not make his appearance.
Mr. Gould said lie was glad of it and
hoped lie had gone for good, but his
daughter felt concerned. She hld
quite forgotten the little episode of the
cow lane and anxiously puzzled her
little head to fathom the mystery of
Guy's strange absence. Had he been
to the meadow with the lunch?
No. No one there had seen anything
of him. As no one else took any In
terest in the affair, Della considered
It her duty to go in quest of her stray
lover. She walked up the path lead.
Ing through the pasture. When nearly
through the field she found the basket
its contents scat-tered about on the
grass.' All the cattle, Including a pair
of huge oxen, were huddled together
under an oak near by.
"Oh, I'm so glad you've come, Della.
Drive them away, darling, so I can
come. down."
The voice was surely Guy's, and it
came from the oak. And there lie
was, perched on a limb about midway
up the tree.
"Why, Guy, what in the world are
you doing up there?"
"Drive that vicious ox away. He
Is bent on killing me. He made me
run for my life."
Delia did as she was requested, and
when the cattle were at a safe dis
tance, Guy crept down from his perch.
"It Is a shame, Delia, for your father
to keel) such animals on his place. The
cow laid me up for a week. and now
that brute of an ox has nearly starved
mec to death, besides tihe shock to my
"I never knew the ox to offer harm
to anyone. 'What did(1 he do, Guy?"
Delia said, almost sternly.
"IHI tossed1 his long horns just as
that brute of a cow did, and galloped
round here like a fury. IHe was right
at my heels, I knew by the sound,
when I reached the tree; hut I made
quick work getting out of his way."
"I can well believe that," said Delia,
smiling quietly; "hut you surely nleednt't
have stayed upl there all (lay."
"I tell you, my dear', they haven't
been a hundlred1 r'ods from the oak
since I was fortunate enough to find
refuge ini it, e:ceplt once, and then I
ventured down, but the brute saw mec
and canme toward me again threaten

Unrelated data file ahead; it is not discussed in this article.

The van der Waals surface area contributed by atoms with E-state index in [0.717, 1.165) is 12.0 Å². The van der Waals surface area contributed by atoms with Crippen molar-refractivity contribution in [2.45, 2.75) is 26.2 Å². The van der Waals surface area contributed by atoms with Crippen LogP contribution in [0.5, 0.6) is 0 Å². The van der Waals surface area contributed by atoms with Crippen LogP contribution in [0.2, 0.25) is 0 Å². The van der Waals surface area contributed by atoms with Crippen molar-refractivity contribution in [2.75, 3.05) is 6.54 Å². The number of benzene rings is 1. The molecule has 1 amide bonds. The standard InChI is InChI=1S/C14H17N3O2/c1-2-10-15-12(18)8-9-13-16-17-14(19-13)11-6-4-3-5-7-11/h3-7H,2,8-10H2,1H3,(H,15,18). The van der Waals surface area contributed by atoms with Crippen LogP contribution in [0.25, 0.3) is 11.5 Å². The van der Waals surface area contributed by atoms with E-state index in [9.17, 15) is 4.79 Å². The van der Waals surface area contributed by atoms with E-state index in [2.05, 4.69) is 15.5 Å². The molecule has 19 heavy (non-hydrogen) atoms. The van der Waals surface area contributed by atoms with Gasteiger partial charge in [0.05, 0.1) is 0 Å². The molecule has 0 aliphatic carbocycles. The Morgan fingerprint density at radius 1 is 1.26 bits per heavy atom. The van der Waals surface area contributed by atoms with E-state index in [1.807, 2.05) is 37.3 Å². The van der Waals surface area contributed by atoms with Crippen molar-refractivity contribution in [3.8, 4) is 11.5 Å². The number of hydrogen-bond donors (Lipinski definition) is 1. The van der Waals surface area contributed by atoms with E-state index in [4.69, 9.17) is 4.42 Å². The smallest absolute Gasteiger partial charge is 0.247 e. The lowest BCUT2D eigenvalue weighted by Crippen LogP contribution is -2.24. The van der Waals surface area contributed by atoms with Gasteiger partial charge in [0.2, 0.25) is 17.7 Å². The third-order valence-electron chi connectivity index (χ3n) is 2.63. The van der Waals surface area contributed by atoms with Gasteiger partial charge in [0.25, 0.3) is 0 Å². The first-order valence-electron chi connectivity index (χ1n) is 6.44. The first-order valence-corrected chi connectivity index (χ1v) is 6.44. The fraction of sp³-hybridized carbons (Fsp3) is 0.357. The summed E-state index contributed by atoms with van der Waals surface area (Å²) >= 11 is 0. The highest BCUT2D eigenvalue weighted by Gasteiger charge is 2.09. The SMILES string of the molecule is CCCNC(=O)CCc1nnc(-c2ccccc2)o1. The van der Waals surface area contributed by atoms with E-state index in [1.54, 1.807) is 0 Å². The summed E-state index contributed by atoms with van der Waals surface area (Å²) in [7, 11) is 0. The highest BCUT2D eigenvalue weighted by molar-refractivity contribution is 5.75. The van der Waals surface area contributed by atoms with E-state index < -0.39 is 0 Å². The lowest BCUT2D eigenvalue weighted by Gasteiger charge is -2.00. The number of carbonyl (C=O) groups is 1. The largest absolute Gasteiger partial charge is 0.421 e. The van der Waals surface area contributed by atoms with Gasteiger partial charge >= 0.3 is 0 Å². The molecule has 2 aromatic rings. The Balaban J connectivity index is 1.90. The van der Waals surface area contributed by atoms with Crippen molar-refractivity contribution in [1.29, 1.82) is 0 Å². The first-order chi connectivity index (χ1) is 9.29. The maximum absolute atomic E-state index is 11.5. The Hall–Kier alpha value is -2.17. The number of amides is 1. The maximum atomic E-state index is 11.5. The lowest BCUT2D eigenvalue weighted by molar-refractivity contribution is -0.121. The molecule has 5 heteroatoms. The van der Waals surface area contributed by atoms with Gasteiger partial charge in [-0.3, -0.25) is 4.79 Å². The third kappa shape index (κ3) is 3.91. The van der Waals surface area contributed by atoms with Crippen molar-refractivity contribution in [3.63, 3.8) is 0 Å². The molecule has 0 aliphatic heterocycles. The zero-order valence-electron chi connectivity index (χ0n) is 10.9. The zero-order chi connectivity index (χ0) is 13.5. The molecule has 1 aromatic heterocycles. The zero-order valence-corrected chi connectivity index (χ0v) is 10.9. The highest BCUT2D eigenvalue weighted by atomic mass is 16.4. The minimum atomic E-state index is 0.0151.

"IHI only wanted to make your ac
quaintance, Heb sees you are a stratn
ger'," said Delia, dryly.
"I would make him acquainted with
the butcher, if lhe belonged to me,"
said Guy, as lie hurled a stone at his
bovine enemy, who was quietly gras
lng a few rods away. The creature
looked up and shook his amassive head
as the missive grazed his back, at
whlich Guy took refuge behind his
Delia led her faint-hearted lover into
the presence, of her parenits with aniy
thing but a triumphant air.
Her eyes were open at last.
She could not Sved a cowvard, and
she told Guy so, as- gently as possible
that night, when he asked her for her
Mr. Guy Hart left that nIght for
parts unknown, a-nd ere another fort
night passed George Riley's ring once
more adorned Delia's plump hand. The
night after its replacement De~ia whis
pered, as she kissed her -mother good
night, "You were right, mother; George
Is worth a dozen such gentlemen as
Guy."-New 'York Weekly.
Hie Fooled Her,
Not long ago a young man whio works
in a local bank quarreled with hia best
girl. He tried several times to smooth
things over, but she wouldn't let him.
Finally lie thought out a scheme
wvhich, if it worked, would not only
pave the way to a reconciliation, 'but
would showv him conclusively that she
liked him. Hie hIred a t'elegraphi mes
senger to help him out, That evening
he went to see the girl. Agai'a sh'ei re
fused to imake up wvithi lhim. Just as
lie was about to go the messenger boy
appleared at the door'.
"Is .Mr. Blank here.?" lhe asked, ex